Suh first began rendering domestic structures in 1994, an impulse turned into life’s work. At once luminous, architectural, and ephemeral, these transplanted homes are playful and imaginative but also deeply melancholy in their manifestation of disorientation: as impressions of the many residences in which Suh and his family have lived, they testify to the global and poignantly elusive nature of “home” as seen through the artist’s eyes.
Located primarily in MMoCA’s main galleries, this multipart installation presents large-scale architectural structures, documentary films, illuminated sculptures, and works on paper. The exhibition centerpiece is a full-scale replica of Suh’s New York City apartment and studio he re-created using pink, blue, and yellow fabric. Entering into the space, audience members can wander through its dreamlike interior rooms and passageways, and revel in the details of its delicately sewn radiators, sinks, and window moldings. In addition, a separate room within the gallery contains objects from the artist’s Specimen Series—a collection of domestic appliances, such as a refrigerator, stove, and toilet, that Suh replicated in diaphanous fabric and installed in light-filled Plexiglas boxes.
In MMoCA's adjacent Imprint Gallery, visitors can view Do Ho Suh's Secret Garden (2012), a 1:16 scale model and animation of Suh's Korean house and garden mounted on the back of a flatbed semi-truck. The sculpture and its related animation represent a proposal by Suh for Madison Square Park that would replicate his private residence in a public environment for all to experience.
Young at Art
February 11, 2017 – April 23, 2017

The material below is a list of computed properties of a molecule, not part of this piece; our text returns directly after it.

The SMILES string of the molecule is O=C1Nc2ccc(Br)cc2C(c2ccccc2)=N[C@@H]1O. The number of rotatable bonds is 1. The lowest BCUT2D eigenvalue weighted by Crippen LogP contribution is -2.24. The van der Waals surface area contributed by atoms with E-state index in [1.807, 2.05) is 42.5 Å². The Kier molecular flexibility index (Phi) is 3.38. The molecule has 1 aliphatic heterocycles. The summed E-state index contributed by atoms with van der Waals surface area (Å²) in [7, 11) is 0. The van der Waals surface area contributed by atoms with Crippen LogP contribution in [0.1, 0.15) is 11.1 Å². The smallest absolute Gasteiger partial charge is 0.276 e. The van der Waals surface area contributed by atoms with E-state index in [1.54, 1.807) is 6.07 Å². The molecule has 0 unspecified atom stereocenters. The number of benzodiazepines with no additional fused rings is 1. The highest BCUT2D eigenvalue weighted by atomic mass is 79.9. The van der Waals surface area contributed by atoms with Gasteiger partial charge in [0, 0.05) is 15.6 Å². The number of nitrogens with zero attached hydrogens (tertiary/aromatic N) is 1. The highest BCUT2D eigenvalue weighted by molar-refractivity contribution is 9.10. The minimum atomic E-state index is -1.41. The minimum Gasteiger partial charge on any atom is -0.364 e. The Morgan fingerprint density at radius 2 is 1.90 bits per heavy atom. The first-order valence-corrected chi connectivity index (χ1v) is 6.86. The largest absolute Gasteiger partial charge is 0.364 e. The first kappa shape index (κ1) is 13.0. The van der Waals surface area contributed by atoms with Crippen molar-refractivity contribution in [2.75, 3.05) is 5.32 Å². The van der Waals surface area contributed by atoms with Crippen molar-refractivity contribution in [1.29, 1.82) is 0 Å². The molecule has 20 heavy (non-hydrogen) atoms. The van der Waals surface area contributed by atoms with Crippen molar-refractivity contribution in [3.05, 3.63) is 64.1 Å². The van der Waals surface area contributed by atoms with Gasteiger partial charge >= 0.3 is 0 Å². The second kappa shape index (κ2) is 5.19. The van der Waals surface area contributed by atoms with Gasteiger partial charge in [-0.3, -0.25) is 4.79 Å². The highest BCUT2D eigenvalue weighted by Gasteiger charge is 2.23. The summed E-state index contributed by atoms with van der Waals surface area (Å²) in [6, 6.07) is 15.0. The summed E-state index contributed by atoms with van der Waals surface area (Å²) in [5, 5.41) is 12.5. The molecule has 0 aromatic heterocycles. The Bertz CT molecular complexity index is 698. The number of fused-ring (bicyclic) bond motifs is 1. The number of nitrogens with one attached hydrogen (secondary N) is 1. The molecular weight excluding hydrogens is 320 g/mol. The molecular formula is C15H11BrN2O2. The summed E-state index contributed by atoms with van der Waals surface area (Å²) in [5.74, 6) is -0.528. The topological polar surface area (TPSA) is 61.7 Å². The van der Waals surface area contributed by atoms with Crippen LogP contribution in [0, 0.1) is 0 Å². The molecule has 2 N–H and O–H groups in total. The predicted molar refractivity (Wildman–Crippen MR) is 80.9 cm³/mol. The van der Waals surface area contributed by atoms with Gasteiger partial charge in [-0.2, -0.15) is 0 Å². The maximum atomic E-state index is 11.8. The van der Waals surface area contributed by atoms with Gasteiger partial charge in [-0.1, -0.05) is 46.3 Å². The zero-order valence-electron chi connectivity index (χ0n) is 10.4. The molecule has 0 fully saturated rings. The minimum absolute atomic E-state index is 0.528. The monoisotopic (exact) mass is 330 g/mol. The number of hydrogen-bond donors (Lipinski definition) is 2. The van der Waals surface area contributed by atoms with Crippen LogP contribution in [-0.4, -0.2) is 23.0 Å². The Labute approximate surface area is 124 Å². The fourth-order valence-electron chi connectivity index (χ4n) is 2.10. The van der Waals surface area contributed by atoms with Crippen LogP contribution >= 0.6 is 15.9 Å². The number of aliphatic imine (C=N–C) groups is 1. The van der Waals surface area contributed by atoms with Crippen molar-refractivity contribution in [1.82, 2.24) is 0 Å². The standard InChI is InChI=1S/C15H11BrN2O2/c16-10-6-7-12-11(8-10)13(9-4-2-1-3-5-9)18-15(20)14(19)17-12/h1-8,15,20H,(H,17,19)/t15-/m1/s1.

Opening reception, February 26, 3–4:30 pm
Organized biennially, Young at Art presents works of art by Madison Metropolitan School District students in kindergarten through grade 12. The exhibition is the result of a long-standing collaboration between MMoCA and the school district’s Fine Arts Department. Each of Madison’s public school art teachers is invited to submit up to three works of art for the exhibition; these may include individual works as well as those made collaboratively. This process allows for the full range of technique, subject matter, and mediums to be represented, including drawing, painting, collage, photography, sculpture, jewelry, ceramics, fiber, found objects, and media arts. Young at Art calls attention to children’s creative potential and to the scope and variety of individual expression. It also highlights the high caliber of studio art instruction in Madison’s public schools, as well as the integration of art history and cross-cultural studies in the school art curriculum.
Kambui Olujimi: Zulu Time
May 6, 2016 – August 6, 2017
Opening reception, June 2, 6–9 pm